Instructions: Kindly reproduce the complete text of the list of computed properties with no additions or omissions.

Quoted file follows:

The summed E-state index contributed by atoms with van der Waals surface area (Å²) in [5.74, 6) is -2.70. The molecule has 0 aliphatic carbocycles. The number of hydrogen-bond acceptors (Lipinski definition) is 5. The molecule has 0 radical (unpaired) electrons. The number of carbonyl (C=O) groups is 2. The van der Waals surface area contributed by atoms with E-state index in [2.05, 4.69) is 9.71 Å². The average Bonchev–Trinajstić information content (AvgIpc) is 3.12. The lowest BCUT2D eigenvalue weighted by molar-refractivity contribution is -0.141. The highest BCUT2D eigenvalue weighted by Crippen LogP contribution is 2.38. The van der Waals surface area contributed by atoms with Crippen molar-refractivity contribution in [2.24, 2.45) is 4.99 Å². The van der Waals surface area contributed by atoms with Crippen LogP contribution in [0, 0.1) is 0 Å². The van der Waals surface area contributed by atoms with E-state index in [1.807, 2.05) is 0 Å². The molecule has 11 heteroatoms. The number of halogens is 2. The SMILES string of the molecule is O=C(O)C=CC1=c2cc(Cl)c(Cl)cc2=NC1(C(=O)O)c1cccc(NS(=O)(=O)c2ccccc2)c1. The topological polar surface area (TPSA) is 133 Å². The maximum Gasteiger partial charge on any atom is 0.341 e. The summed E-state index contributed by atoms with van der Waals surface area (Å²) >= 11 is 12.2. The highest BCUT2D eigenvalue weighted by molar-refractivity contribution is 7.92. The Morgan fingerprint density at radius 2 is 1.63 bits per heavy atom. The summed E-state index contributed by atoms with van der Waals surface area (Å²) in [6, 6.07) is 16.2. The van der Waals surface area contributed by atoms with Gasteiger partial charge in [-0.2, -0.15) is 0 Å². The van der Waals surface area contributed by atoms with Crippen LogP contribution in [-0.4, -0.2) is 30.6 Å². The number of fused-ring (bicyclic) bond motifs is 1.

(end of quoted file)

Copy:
The summed E-state index contributed by atoms with van der Waals surface area (Å²) in [5.74, 6) is -2.70. The molecule has 0 aliphatic carbocycles. The number of hydrogen-bond acceptors (Lipinski definition) is 5. The molecule has 0 radical (unpaired) electrons. The number of carbonyl (C=O) groups is 2. The van der Waals surface area contributed by atoms with E-state index in [2.05, 4.69) is 9.71 Å². The average Bonchev–Trinajstić information content (AvgIpc) is 3.12. The lowest BCUT2D eigenvalue weighted by molar-refractivity contribution is -0.141. The highest BCUT2D eigenvalue weighted by Crippen LogP contribution is 2.38. The van der Waals surface area contributed by atoms with Crippen molar-refractivity contribution in [2.24, 2.45) is 4.99 Å². The van der Waals surface area contributed by atoms with Crippen LogP contribution in [0, 0.1) is 0 Å². The van der Waals surface area contributed by atoms with E-state index in [1.807, 2.05) is 0 Å². The molecule has 11 heteroatoms. The number of halogens is 2. The SMILES string of the molecule is O=C(O)C=CC1=c2cc(Cl)c(Cl)cc2=NC1(C(=O)O)c1cccc(NS(=O)(=O)c2ccccc2)c1. The topological polar surface area (TPSA) is 133 Å². The maximum Gasteiger partial charge on any atom is 0.341 e. The summed E-state index contributed by atoms with van der Waals surface area (Å²) >= 11 is 12.2. The highest BCUT2D eigenvalue weighted by molar-refractivity contribution is 7.92. The Morgan fingerprint density at radius 2 is 1.63 bits per heavy atom. The summed E-state index contributed by atoms with van der Waals surface area (Å²) in [6, 6.07) is 16.2. The van der Waals surface area contributed by atoms with Gasteiger partial charge in [-0.2, -0.15) is 0 Å². The van der Waals surface area contributed by atoms with Crippen LogP contribution in [-0.4, -0.2) is 30.6 Å². The number of fused-ring (bicyclic) bond motifs is 1.